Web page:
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Saturday, June 19, 2021

Avarekayi Mixture / Fresh Field Beans Chivda

These were a batch of hitakida avarekalu / peeled field beans / hyacinth beans that I bought in V.V. Puram, Bangalore during my last visit to India. Finding them in July was a pleasant surprise, as avarekayi floods the markets during winter months. It seems now one can find avarekayi during off season too but however it should be noted that they miss their characteristic 'sogadu', as my sister-in-law pointed out. For the uninitiated the word 'sogadu' is a Kannada term associated with avarekaayi or avarekai as it is colloquially called. It refers to the quality of the beans in terms of aroma, flavor and the size. It seems that sogadu is determined by the weather, during the growth and harvest period of the crop. 

Avarekayi refers to the pods and avarekaalu are the beans inside those pods. They are usually sold whole with the beans still in their pods or nowadays, if you shell out extra money, you can buy beans removed from their pods and peeled. Yes, you read that right. These beans need double peeling. The beans first need to be moved from their pods and are then soaked in water for few hours. Soaking helps to peel the outer skins of the beans. Finding worms in pods is pretty normal and obviously they need to be thrown away. (Below are chivda made my mother with those avarekalu sans turmeric.)
The peeled beans are used in several dishes like uppittu, rotti, melogarahitakida bele huli, payasaavarekai dose and others. My recipe today is for a traditional snack called  avarekayi mixture or chivda made with fresh hyacinth beans aka avarekaalu. It is one of those tasty snacks we grew up eating, that can be fixed in less time and can be stored for a few weeks. The beans, flattened rice, and other tidbits are quick fried in oil in this preparation. Avaraekaalu / beans and flattened rice can be used in equal quantities. They can be used in 1:2 or 2:1 ratio, whatever one's preference is. Or flattened rice can be skipped totally from the recipe. I haven't mentioned the quantities of peanuts, coconut bits and roasted Bengal gram in the recipe below as they can be added according to taste.

Oil to fry
1 cup hitakida avarekalu / fresh green hyacinth beans / frozen surti papdi lilva
1 cup thick poha / flattened rice
Dried coconut cut into thin pieces
Roasted Bengal gram / Chutney dal / chana dalia
1 sprig of curry leaves
Salt to taste
Chili powder to taste
2 pinches of turmeric powder
* If the beans have not been peeled, they need to be soaked overnight for at least 5 - 6 hours and then peeled. If using frozen beans, thaw them. Dry them with a towel and keep them aside.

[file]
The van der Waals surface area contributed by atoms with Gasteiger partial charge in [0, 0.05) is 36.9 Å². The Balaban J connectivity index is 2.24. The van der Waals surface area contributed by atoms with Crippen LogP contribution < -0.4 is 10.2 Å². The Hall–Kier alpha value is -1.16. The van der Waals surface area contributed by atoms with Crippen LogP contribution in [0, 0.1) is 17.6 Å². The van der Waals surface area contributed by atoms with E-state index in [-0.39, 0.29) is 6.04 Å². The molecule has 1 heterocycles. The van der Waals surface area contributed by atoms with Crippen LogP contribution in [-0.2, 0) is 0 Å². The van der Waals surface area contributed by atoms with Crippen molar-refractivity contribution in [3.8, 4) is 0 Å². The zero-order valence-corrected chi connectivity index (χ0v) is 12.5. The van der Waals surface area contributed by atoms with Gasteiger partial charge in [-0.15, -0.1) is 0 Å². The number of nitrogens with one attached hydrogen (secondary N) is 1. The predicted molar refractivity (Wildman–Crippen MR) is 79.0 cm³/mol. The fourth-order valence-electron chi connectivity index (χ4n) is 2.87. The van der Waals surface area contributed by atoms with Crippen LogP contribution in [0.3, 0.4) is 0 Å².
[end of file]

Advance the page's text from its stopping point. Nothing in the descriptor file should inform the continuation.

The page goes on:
* Heat oil in a kadai or deep pan on medium flame. If a grain of flattened rice is dropped into the oil and it immediately raises to the surface, then the oil is hot enough to fry. Otherwise heat oil for few more seconds.
* Add the coconut pieces to the oil and fry until they turn lightly golden brown. Immediately remove and transfer them onto a plate covered with a pair of paper towels to absorb the oil.
* Next add peanuts and fry them until golden brown and remove them onto the plate.
* Drop a handful of flattened rice into the hot oil. They expand and immediately raise to the surface. Remove them with a slotted ladle and transfer onto the plate. Repeat the procedure with the remaining flattened rice. 
* Add avarekalu / hyacinth beans / Surti papdi lilva to the oil and fry them in batches, until crisp or they float to the surface. Transfer them onto the plate. Turn off the stove. 
* Transfer the oil to another container and use the same kadai for the next step. Or heat another wide pan. Heat 2 tsp. oil and add dry curry leaves. When they crisp up, add roasted Bengal gram and stir once. Turn off the stove and immediately add turmeric powder, chili powder and salt.
* Add the fried flattened rice, peanuts, coconut pieces and beans.
* Stir them well to coat the ingredients with spices. 
* Let the mixture cool and store them in an airtight container.
This post is an entry for Blogging Marathon and check the link to find out what other marathoners are cooking.


rajani said...

Love the texture of chivda, every bit has a little bit of everything. Hyacinth beans is definitely a new addition for me, makes it much more healthier. Perfect with a cup of garam garam chai!

rajani said...

Bookmarking this recipe Suma, I have some frozen beans I can try this with.

vaishali sabnani said...

Wow !..this is such a keeper recipe. Bookmarked.
I am loving the look of this chivda and wish could grab it from the screen to munch right away. Suma this chivda rocks.

Radha said...

Adding fried avarekai to chivda is new to me and love this wonderful snack! Would love to try this when I find fresh ones.

MySpicyKitchen said...

Peeling the skin of avarekayi is a time consuming task and my mom and grandma use to us it for avarekulu rice. Adding to mixture is new to me. I will try this with frozen ones.

Narmadha said...

Very interesting idea to use avarekayi in the mixture. Looks so crispy and crunchy.